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Polls: Big Majority Wants Gun Safety Measures Opposed By GOP

Reprinted with permission from American Independent

Congressional Republicans are slamming President Joe Biden's recent executive actions on gun control in the wake of two mass shootings as unnecessary and counterproductive, and claim further restrictions on ownership are not the answer to gun violence.

A new poll by Morning Consult/Politico shows that most Americans feel differently.

"Limiting the ability for any law-abiding American to buy a gun will not make America safer," tweeted Rep. Dan Newhouse (R-WA) this week.

Rep. Lauren Boebert (R-CO) wrote in a tweet Sunday, "It's clear Democrat guncontrol laws don't work. Just look at the cities they control. If violent crime were down in places like Chicago, Portland and D.C., we might entertain their logic. Their failed policies don't prevent violence or protect our communities."

Studies have in fact demonstrated repeatedly that states and countries that enact stricter gun control experience fewer deaths by gun violence.

Senate Republicans like Sen. John Hoeven (R-WI), Sen. John Boozman (R-AR), Sen. Kevin Cramer (R-ND), and Sen. Steve Daines (R-MT) also criticized the Biden administration's efforts at curbing gun violence through stronger legislation, claiming such efforts are misguided and won't work.

A new Morning Consult/Politico poll released Wednesday morning indicates that most Americans disagree.

Polling indicated that 64 percent of registered American voters are in favor of stricter gun control legislation, while only 28 percent actively oppose such legislation.

Eighty-three percent of those polled also said they supported expanded background checks that apply to every single gun sale. Similarly, more than 80 percent supported prohibiting the sale of guns to those medical providers have declared too medically or psychologically unstable for ownership.

Some 73 percent of respondents supported a three-day waiting period for buying a gun, while 70 percent were in favor of implementing a national database to track gun sales. And 76 percent expressed approval for prohibiting individuals on federal watch lists from gun ownership.

Biden recently signed several executive orders directing further gun control measures after a gunman opened fire at a grocery store in Boulder, Colorado, on March 22, leaving 10 people dead. That attack took place just days after a white gunman killed eight individuals, including six Asian American women, at several Atlanta-area spas on March 16.

Bide placed specific focus on "ghost guns," or guns assembled from kits without serial numbers, and so-called red flag laws, which allow courts to ban firearms for individuals who have demonstrated they may be a danger to themselves or other people.

Biden also urged Congress just after the Atlanta-area shootings to implement an assault weapons ban.

"Gun violence in this country is an epidemic and it is an international embarrassment," Biden said, speaking at the White House on April 8.

Republicans were outraged at the move, with Hoeven writing in a statement responding to the President, "Infringing on the constitutional rights of law-abiding citizens will not prevent violence."

Several gun control bills passed the House in March but are likely to meet challenges in the Senate, where they would need the support of at least 10 Senate Republicans in order to pass. These include the Bipartisan Background Checks Act of 2021, which would require that, in the event of a gun transfer between two unlicensed individuals, a third-party seller, dealer, importer, or manufacturer to temporarily withhold the gun until a background check on the buyer is complete.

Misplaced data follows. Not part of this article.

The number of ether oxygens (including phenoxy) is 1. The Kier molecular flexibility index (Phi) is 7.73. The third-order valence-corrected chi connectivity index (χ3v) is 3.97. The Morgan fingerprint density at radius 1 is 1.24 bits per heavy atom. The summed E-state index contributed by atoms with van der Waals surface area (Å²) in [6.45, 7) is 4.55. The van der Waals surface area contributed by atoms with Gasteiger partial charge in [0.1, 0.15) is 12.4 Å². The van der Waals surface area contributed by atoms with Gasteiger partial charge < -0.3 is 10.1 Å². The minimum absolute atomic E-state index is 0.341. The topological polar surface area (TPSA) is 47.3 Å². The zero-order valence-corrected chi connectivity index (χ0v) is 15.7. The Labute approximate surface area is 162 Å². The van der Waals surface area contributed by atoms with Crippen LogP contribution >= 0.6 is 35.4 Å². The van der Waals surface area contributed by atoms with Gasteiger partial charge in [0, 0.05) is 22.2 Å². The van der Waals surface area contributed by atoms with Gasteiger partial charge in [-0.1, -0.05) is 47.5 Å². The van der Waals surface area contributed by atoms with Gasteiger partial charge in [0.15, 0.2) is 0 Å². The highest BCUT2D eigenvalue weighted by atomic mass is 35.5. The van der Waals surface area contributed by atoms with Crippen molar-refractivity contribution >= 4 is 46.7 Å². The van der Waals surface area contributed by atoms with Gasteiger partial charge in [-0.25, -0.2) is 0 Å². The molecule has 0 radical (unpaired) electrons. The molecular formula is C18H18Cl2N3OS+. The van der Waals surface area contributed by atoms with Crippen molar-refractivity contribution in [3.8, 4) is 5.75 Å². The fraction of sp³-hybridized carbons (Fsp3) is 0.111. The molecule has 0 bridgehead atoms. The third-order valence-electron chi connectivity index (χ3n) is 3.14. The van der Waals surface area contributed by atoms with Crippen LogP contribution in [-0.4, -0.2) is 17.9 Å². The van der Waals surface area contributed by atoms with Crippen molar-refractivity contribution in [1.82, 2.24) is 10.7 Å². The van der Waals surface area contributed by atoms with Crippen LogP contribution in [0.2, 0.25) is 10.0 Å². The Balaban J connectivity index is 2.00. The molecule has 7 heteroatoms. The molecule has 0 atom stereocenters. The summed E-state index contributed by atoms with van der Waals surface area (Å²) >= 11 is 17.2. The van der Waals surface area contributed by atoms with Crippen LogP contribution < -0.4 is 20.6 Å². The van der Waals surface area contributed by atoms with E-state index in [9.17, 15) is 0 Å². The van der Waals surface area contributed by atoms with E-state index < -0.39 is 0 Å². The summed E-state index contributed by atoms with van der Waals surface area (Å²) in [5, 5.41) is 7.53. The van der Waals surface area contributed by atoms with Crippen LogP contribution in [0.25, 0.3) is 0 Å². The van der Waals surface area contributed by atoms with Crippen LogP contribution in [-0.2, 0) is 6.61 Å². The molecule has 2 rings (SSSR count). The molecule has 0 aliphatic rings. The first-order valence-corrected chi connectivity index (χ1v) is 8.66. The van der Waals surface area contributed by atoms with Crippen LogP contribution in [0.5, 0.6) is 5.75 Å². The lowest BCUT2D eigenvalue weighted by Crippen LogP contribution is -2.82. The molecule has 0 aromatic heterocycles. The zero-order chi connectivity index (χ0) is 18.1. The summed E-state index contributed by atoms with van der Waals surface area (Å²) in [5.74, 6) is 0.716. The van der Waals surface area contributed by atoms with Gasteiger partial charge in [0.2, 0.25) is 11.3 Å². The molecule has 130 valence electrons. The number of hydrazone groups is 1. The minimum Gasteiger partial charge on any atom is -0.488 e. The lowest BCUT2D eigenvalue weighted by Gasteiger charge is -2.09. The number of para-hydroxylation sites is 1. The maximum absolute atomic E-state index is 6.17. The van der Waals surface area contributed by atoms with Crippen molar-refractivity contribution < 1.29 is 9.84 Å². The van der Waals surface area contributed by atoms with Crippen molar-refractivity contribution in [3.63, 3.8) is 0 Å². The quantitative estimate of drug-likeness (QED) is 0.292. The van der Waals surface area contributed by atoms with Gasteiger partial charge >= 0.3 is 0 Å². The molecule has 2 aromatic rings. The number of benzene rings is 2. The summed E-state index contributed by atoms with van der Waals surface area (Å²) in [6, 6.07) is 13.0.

H.R. 1446, the Enhanced Background Checks Act of 2021, also passed the House in March. This legislation would close the loophole that allowed white supremacist Dylann Roof to unlawfully procure a gun and kill nine Black Americans at the Emanuel African Methodist Episcopal Church in Charleston, South Carolina. The current loophole states that if the FBI does not complete a background check within three days, the gun transfer can still go forward — which it did in Roof's case, though he would have failed a background check.

Republicans are also objecting to David Chipman, Biden's nominee to head the Bureau of Alcohol, Tobacco, Firearms and Explosives, who has a history of supporting some gun control measures.

"David Chipman is a gun grabber who believes in wild conspiracies. He should not be confirmed to run the ATF," tweeted Sen. Tom Cotton (R-AR).

A separate USA Today/Ipsos poll found that three-quarters of Americans support tougher gun control legislation, though, among Republicans, that figure drops to just 12 percent — a decline of 20 percentage points from Republicans' stance on the issue in similar surveys back in 2019.

Ipsos President Cliff Young told USA Today, "This is much more about a shift in the Republican base, and their leadership, than about the issue itself."

"In these highly tribalized times, cues from leadership become especially important in how the public forms their stance around issues," he added. "The partisan cuing around gun reforms has changed among Republican leadership, and the Republican base has followed suit."

Published with permission of The American Independent Foundatio

In Darkest Arkansas, Zealots Cruelly Overrule A Conservative Governor

How can somebody like me possibly live in darkest Arkansas, well-meaning correspondents sometimes want to know. And when the state legislature is in session, I do sometimes wonder. All I can say is that I'm glad Arkansas is a state, not a country. Because I'm stuck on the place, mostly for personal reasons having nothing to do with politics.

"Thank God for Mississippi," people here used to say, on the grounds that our neighbor to the east had an even more embarrassing history.